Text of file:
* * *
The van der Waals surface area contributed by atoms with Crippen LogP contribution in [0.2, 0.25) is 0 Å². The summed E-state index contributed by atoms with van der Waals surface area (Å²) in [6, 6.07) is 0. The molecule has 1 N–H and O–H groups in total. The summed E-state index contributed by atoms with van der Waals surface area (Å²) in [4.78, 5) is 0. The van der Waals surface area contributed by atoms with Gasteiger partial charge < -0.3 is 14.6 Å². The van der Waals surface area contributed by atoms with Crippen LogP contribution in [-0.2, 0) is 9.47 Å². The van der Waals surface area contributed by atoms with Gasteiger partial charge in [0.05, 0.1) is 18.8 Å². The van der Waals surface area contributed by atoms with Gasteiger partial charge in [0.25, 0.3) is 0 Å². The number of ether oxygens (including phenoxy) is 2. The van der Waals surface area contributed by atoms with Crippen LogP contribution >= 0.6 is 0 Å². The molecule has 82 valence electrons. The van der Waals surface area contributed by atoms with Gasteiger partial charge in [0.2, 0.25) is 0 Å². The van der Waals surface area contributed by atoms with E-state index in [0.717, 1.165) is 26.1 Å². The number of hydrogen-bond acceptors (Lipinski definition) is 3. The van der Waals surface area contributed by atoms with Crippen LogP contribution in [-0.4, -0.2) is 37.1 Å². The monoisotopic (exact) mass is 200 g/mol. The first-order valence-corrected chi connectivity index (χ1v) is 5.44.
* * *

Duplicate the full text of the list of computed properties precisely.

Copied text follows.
The van der Waals surface area contributed by atoms with Crippen LogP contribution in [0.2, 0.25) is 0 Å². The summed E-state index contributed by atoms with van der Waals surface area (Å²) in [6, 6.07) is 0. The molecule has 1 N–H and O–H groups in total. The summed E-state index contributed by atoms with van der Waals surface area (Å²) in [4.78, 5) is 0. The van der Waals surface area contributed by atoms with Gasteiger partial charge < -0.3 is 14.6 Å². The van der Waals surface area contributed by atoms with Crippen LogP contribution in [-0.2, 0) is 9.47 Å². The van der Waals surface area contributed by atoms with Gasteiger partial charge in [0.05, 0.1) is 18.8 Å². The van der Waals surface area contributed by atoms with Gasteiger partial charge in [0.25, 0.3) is 0 Å². The number of ether oxygens (including phenoxy) is 2. The van der Waals surface area contributed by atoms with Crippen LogP contribution >= 0.6 is 0 Å². The molecule has 82 valence electrons. The van der Waals surface area contributed by atoms with Gasteiger partial charge in [0.2, 0.25) is 0 Å². The van der Waals surface area contributed by atoms with E-state index in [0.717, 1.165) is 26.1 Å². The number of hydrogen-bond acceptors (Lipinski definition) is 3. The van der Waals surface area contributed by atoms with Crippen LogP contribution in [-0.4, -0.2) is 37.1 Å². The monoisotopic (exact) mass is 200 g/mol. The first-order valence-corrected chi connectivity index (χ1v) is 5.44.